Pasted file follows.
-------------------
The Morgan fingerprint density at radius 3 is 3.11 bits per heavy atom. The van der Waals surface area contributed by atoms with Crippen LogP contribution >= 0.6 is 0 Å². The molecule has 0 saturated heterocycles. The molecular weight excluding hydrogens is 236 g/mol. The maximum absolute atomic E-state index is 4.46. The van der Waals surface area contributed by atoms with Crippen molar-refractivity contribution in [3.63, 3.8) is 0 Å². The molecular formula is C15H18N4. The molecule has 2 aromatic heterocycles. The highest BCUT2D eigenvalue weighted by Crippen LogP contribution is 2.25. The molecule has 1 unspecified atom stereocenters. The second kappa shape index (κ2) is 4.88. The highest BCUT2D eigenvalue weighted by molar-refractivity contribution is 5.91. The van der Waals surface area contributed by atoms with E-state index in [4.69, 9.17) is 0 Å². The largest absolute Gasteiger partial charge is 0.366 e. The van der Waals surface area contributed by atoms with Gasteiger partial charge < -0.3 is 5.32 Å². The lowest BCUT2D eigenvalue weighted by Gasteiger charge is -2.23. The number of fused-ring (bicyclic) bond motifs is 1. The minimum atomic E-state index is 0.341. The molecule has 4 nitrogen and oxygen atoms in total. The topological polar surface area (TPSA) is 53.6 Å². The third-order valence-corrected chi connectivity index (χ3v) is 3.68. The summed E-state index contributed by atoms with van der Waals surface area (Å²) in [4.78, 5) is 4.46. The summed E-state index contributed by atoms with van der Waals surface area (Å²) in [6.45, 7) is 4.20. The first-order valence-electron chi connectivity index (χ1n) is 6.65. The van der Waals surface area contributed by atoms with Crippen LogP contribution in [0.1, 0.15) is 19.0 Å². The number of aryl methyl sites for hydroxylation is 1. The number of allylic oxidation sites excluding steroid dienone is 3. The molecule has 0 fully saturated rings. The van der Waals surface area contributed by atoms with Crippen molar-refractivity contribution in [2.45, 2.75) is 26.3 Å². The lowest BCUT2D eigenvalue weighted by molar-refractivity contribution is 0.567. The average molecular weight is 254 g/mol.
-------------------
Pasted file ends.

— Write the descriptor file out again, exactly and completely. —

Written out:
The Morgan fingerprint density at radius 3 is 3.11 bits per heavy atom. The van der Waals surface area contributed by atoms with Crippen LogP contribution >= 0.6 is 0 Å². The molecule has 0 saturated heterocycles. The molecular weight excluding hydrogens is 236 g/mol. The maximum absolute atomic E-state index is 4.46. The van der Waals surface area contributed by atoms with Crippen molar-refractivity contribution in [3.63, 3.8) is 0 Å². The molecular formula is C15H18N4. The molecule has 2 aromatic heterocycles. The highest BCUT2D eigenvalue weighted by Crippen LogP contribution is 2.25. The molecule has 1 unspecified atom stereocenters. The second kappa shape index (κ2) is 4.88. The highest BCUT2D eigenvalue weighted by molar-refractivity contribution is 5.91. The van der Waals surface area contributed by atoms with E-state index in [4.69, 9.17) is 0 Å². The largest absolute Gasteiger partial charge is 0.366 e. The van der Waals surface area contributed by atoms with Gasteiger partial charge < -0.3 is 5.32 Å². The lowest BCUT2D eigenvalue weighted by Gasteiger charge is -2.23. The number of fused-ring (bicyclic) bond motifs is 1. The minimum atomic E-state index is 0.341. The molecule has 4 nitrogen and oxygen atoms in total. The topological polar surface area (TPSA) is 53.6 Å². The third-order valence-corrected chi connectivity index (χ3v) is 3.68. The summed E-state index contributed by atoms with van der Waals surface area (Å²) in [4.78, 5) is 4.46. The summed E-state index contributed by atoms with van der Waals surface area (Å²) in [6.45, 7) is 4.20. The first-order valence-electron chi connectivity index (χ1n) is 6.65. The van der Waals surface area contributed by atoms with Crippen LogP contribution in [0.1, 0.15) is 19.0 Å². The number of aryl methyl sites for hydroxylation is 1. The number of allylic oxidation sites excluding steroid dienone is 3. The molecule has 0 fully saturated rings. The van der Waals surface area contributed by atoms with Crippen molar-refractivity contribution in [2.45, 2.75) is 26.3 Å². The lowest BCUT2D eigenvalue weighted by molar-refractivity contribution is 0.567. The average molecular weight is 254 g/mol.